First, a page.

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Tuition Fees & Scholarship :
Tuition Fees
Studies mostly tuition free
Fees for long-term students, second degree courses, occasional students
English-instructed Master's programmes
Administrative fees
In most cases, studies at public (state-maintained) universities are tuition free.
This is still the current situation: Normally, you pay no tuition fees when you

- Study for a first degree (e.g. Diplom, Magister, Bachelor's) or
- Intend to gain a further degree (e.g. a Master's).
A Master's programme is tuition free if you gained a Bachelor's degree and wish to build on this, generally by continuing your studies in the same or a related subject. However, you may have to pay tuition fees if you
Already hold a degree other than a Bachelor's, when you begin the Master's programme
Already hold more than one Bachelor's degrees
Aim to gain a second Master's degree.
In such cases, your Master's programme is not exempted from tuition fees. PhD and doctoral programmes are currently tuition free throughout Germany. By contrast, private universities do levy fees of various levels from their students. These fees can amount to several thousand euros per semester.
Fees for long-term students, second degree courses, occasional students
In addition, many of the 16 federal states in Germany charge tuition fees under certain conditions. This is the case if
Your studies take significantly longer than the standard period defined in the respective study regulations.
At present, fees for long-term students amount to between 500.- and 900.- euros per semester. Most federal states have set the fees at around 500.- euros.
You are enrolled in a postgraduate degree programme, a second degree course or a continuing training programme.
In this context, second degree course means that after graduating, you take a new degree course that does not follow on directly to your previously aquired degree, such as a Diplom, Magister or Bachelor's. Some federal states generally charge tuition fees for such second degree courses, while in others any credit remaining in the study account from the student's first degree course can be transferred to this second degree course.
Continuing training programmes differ from Master's programmes in that they require applicants to have gained at least one year of career experience after graduating from their first degree course as an entry qualification for the continuing training programme. Depending on the federal state in question and the chosen degree course or programme, tuition fees for non-exempted programmes (see definitions above) can amount to between 300.- and 1,500.- euros per semester.
If you are enrolled as an occasional student.
In most cases, tuition fees for enrolled occasional students are much lower and depend on the number of courses which the student attends. Fees of between 15.- and 150.- euros are charged, although there are tuition fee tables that go up to 500.- euros.
English-instructed Master's programmes
In recent years, Germany's universities have established many English-instructed Master's programmes. A large number of these are tuition free. However, some universities, including public ones, do levy tuition fees for these Master's programmes, and especially for these English-instructed programmes. This can apply when you aim for a postgraduate degree programme or a continuing training programme as described above.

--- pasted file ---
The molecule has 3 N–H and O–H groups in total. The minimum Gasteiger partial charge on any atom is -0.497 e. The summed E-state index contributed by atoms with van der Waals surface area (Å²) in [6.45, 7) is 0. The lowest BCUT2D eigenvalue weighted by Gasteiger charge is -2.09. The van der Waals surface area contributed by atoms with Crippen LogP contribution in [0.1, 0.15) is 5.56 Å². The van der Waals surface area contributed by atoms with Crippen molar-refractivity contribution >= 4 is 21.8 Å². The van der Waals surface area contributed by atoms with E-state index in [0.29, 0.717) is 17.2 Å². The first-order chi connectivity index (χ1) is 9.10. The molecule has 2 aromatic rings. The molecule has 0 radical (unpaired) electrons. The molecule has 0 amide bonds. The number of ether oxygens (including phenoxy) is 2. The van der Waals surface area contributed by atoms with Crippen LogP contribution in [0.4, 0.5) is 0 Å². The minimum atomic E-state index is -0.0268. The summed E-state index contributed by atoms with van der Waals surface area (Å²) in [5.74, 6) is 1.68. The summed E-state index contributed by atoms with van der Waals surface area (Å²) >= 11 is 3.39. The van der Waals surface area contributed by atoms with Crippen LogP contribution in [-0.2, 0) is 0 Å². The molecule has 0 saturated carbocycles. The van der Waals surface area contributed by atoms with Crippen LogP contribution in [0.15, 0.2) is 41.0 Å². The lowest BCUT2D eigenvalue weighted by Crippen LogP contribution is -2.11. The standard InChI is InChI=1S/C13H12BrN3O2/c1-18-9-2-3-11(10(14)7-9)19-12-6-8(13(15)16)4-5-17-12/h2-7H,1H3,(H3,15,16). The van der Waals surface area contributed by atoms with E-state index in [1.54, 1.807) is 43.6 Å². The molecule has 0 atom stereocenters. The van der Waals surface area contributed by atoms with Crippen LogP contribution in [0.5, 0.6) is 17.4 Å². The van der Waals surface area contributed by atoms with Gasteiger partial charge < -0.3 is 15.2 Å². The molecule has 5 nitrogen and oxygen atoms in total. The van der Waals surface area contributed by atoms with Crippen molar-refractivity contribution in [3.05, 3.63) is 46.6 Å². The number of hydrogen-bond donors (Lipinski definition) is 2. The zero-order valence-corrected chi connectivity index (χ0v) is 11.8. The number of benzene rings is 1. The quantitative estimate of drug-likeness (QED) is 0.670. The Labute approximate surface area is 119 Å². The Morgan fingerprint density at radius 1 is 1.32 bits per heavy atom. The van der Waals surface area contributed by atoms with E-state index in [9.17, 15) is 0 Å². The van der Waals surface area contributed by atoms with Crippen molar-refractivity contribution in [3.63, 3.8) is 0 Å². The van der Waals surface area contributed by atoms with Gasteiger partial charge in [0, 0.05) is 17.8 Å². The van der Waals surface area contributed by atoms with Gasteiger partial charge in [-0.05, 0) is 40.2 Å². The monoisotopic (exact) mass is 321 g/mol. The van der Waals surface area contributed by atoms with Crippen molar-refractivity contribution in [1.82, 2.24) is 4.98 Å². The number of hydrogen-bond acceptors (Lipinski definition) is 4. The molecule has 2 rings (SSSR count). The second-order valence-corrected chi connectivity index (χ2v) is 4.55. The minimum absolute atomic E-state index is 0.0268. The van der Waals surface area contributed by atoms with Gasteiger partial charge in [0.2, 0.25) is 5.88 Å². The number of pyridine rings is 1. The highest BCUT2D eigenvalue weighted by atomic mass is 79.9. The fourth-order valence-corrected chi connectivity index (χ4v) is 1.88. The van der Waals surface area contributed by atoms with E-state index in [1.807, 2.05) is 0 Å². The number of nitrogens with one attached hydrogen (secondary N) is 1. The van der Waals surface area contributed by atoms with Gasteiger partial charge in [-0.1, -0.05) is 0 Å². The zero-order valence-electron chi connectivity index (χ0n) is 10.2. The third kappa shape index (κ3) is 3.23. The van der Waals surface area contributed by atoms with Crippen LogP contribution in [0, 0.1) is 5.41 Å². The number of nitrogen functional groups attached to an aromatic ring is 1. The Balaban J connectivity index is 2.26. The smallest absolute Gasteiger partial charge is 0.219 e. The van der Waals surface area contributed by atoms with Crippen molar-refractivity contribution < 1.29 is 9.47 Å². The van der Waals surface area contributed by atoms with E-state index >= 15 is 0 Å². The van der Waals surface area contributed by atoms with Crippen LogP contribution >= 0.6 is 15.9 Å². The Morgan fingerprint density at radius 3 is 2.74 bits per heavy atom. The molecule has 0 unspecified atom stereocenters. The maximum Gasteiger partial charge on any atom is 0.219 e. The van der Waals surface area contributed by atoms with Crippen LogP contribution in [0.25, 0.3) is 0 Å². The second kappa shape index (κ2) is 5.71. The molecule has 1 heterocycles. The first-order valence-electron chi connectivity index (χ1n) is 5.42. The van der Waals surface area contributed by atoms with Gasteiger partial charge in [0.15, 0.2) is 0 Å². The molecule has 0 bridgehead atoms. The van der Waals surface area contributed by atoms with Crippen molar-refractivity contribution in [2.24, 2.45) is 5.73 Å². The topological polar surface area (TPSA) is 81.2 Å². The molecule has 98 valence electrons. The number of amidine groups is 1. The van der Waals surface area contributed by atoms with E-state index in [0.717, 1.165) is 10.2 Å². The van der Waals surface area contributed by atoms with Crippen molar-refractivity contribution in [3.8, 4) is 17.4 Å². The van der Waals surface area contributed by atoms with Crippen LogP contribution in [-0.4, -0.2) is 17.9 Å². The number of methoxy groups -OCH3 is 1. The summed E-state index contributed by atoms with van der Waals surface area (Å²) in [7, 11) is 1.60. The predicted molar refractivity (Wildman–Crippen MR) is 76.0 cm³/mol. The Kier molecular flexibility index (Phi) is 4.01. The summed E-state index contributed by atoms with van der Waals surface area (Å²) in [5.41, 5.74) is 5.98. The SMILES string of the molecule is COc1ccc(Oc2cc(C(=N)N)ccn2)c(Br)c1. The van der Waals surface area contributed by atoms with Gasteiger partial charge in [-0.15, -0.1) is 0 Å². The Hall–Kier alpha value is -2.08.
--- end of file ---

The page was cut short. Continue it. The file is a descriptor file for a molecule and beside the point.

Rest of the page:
When you search through our databases on International Degree Programmes in Germany or the University Guide on all study opportunities in Germany, please make sure that you read the detailed description for the programme in question to see whether any tuition fees are charged.
Administrative fees
In addition, some federal states require you to pay administrative fees for enrolment, re-registration and other services (such fees can be called "Verwaltungsgebühren", "Verwaltungskostenbeitrag" or "Rückmeldegebühren"). These fees presently amount to around 50.- euros.
Some federal states have passed responsibility for deciding whether to introduce fees and how much to charge to the individual universities. If in doubt, please contact the university at which you would like to study and ask the International Office at your university of choice for advice.
Scholarships and Funding
German institutions of higher education generally do not themselves award any scholarships. There is, therefore, little or no point in submitting a scholarship application to the university.
There are, however, several scholarship awarding organisations. The most extensive scholarship programme is that offered by the DAAD (German Academic Exchange Service). However, only advanced students may apply for DAAD-scholarships, or depending on country of origin and subject, in some cases only graduates. Other scholarship awarding institutions have varying conditions, for example, regarding country of origin, subject, previous study achievements, duration of support, etc.
Support for a full study programme, that is from the first semester to completion of studies, is not possible through the DAAD and is also extremely rare among other scholarship organisations.
Scholarships are primarily awarded on the basis of achievement criteria. The applicant's financial circumstances only play a subordinate role. The German foreign diplomatic missions and other German representatives abroad such DAAD-foreign language assistants (Lektors), lecturers and professors placed on assignment abroad by the DAAD and the DAAD's offices abroad will provide information on the possibilities of gaining a scholarship. They will all give you information on application requirements and deadlines and will also inform you as to where the application has to be submitted.
For more information on Scholarship contact us at:
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